Three in four Democrats are satisfied with the candidates now running for the 2020 Democratic nomination for President
He has been accused of making women uncomfortable with his unsolicited affection. He has issued a public apology. He has yet to announce that he is, in fact, running for President. But, former Vice President Joe Biden remains very well-liked by Democrats and is being considered by more who say they will participate in a Democratic primary or caucus than any announced candidate.
More than half of women who say they will vote in a Democratic primary or caucus are currently considering Biden. Women are just as likely as they were a week ago to say they are considering him.
Biden remains more popular than Vermont Senator Bernie Sanders, as well as the rest of the field. When asked directly whom they like better – Biden or Sanders – Democrats pick Biden 43% to 32%. Women provide the bulk of the difference: for Democratic men, Biden has only a four-point edge over Sanders; among Democratic women, the gap is 17 points, 45% to 28%.
Some of that may be name recognition, but there also appears to be residual feelings from the 2016 Democratic campaign, when Sanders challenged Hillary Clinton for the nomination. Female Democratic voters who supported Clinton for the nomination are especially positive about Biden: 59% are considering supporting him for this year’s nomination, while only 31% are considering Sanders. More Democratic women who supported Clinton say they are considering two other women candidates, Kamala Harris (48%) and Elizabeth Warren (36%), than say they are considering Sanders.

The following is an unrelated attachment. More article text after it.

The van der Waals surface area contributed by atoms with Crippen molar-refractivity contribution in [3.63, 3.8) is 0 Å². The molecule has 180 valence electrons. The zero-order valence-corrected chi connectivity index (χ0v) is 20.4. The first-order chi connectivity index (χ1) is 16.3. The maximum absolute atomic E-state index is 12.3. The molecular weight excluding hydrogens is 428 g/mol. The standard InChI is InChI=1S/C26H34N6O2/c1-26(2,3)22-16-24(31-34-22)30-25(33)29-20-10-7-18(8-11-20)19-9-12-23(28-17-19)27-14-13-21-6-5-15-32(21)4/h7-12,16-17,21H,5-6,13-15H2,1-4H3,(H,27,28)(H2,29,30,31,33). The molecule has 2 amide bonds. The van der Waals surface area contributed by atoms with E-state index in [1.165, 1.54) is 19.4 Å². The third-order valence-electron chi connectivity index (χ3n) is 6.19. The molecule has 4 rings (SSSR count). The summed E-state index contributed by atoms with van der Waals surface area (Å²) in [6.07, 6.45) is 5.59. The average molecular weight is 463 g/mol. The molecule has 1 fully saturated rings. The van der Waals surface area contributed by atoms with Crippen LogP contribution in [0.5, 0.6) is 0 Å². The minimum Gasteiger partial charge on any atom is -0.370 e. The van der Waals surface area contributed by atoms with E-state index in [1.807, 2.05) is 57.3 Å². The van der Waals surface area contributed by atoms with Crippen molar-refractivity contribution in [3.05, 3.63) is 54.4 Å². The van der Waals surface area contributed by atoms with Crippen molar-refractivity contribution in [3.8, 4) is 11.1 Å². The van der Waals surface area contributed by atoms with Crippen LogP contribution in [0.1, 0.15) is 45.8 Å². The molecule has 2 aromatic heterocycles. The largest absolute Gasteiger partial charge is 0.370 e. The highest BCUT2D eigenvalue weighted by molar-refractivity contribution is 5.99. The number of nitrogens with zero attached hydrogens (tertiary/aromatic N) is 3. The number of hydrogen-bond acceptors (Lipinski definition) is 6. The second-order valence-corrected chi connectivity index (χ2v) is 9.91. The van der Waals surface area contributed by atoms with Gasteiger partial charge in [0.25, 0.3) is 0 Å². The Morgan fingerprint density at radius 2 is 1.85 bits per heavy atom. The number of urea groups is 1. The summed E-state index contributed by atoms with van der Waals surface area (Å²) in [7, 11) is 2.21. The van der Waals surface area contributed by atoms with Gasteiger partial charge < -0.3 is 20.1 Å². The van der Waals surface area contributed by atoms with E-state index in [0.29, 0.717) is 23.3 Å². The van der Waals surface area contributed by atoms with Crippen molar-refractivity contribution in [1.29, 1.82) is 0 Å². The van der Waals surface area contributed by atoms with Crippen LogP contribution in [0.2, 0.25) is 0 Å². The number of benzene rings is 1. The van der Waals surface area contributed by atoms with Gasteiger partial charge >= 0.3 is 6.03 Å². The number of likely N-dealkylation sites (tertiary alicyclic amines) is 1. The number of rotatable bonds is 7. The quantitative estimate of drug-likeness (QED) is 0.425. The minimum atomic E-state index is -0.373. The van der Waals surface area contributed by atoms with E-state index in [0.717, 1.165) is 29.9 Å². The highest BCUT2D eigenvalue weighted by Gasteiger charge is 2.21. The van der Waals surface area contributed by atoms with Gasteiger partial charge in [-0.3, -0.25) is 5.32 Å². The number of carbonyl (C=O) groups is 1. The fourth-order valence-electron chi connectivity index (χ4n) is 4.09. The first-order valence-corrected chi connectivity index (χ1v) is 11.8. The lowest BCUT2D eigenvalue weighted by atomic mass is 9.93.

The New York Times reported that Biden’s team considered asking Stacey Abrams, the former Minority Leader of the Georgia House and last year’s Democratic nominee for that state’s Governorship, to run with him as his Vice Presidential choice. Abrams gave the Democratic response to the President’s February State of the Union Address. She is generally liked by Democrats: 56% have a favorable opinion of her and just 8% are unfavorable. Even the public overall is narrowly favorable. Biden’s rating from the public overall is also narrowly positive.
Almost half (45%) the public overall and a third (35%) of Democrats have yet to form an opinion of Abrams.
A majority (76%) of Democrats say they are satisfied with their current options in the contest – though 24% wish there were more choices. That latter figure is down from 30% last week. The least satisfied Democratic voters are those who don’t think of themselves as liberals. Republicans appear to be just as satisfied should Donald Trump be the only GOP candidate. However, fewer women than men who are Republican voters, as well as younger Republican voters, say they are satisfied.
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